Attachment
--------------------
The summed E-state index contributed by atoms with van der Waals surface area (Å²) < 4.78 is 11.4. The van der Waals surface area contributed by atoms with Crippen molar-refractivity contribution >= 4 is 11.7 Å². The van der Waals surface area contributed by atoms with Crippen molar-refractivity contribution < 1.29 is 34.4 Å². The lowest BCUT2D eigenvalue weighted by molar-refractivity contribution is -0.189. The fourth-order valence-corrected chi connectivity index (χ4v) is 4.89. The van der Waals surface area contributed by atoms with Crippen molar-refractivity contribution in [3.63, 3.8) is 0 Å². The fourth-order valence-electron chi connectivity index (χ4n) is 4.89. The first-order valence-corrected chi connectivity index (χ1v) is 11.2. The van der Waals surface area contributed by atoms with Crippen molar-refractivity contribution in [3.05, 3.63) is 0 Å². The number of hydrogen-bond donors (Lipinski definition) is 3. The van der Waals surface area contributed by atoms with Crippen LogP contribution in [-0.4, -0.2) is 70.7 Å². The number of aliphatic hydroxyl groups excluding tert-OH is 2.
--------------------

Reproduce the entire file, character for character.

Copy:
The summed E-state index contributed by atoms with van der Waals surface area (Å²) < 4.78 is 11.4. The van der Waals surface area contributed by atoms with Crippen molar-refractivity contribution >= 4 is 11.7 Å². The van der Waals surface area contributed by atoms with Crippen molar-refractivity contribution < 1.29 is 34.4 Å². The lowest BCUT2D eigenvalue weighted by molar-refractivity contribution is -0.189. The fourth-order valence-corrected chi connectivity index (χ4v) is 4.89. The van der Waals surface area contributed by atoms with Crippen molar-refractivity contribution in [3.63, 3.8) is 0 Å². The fourth-order valence-electron chi connectivity index (χ4n) is 4.89. The first-order valence-corrected chi connectivity index (χ1v) is 11.2. The van der Waals surface area contributed by atoms with Crippen molar-refractivity contribution in [3.05, 3.63) is 0 Å². The number of hydrogen-bond donors (Lipinski definition) is 3. The van der Waals surface area contributed by atoms with Crippen LogP contribution in [-0.4, -0.2) is 70.7 Å². The number of aliphatic hydroxyl groups excluding tert-OH is 2.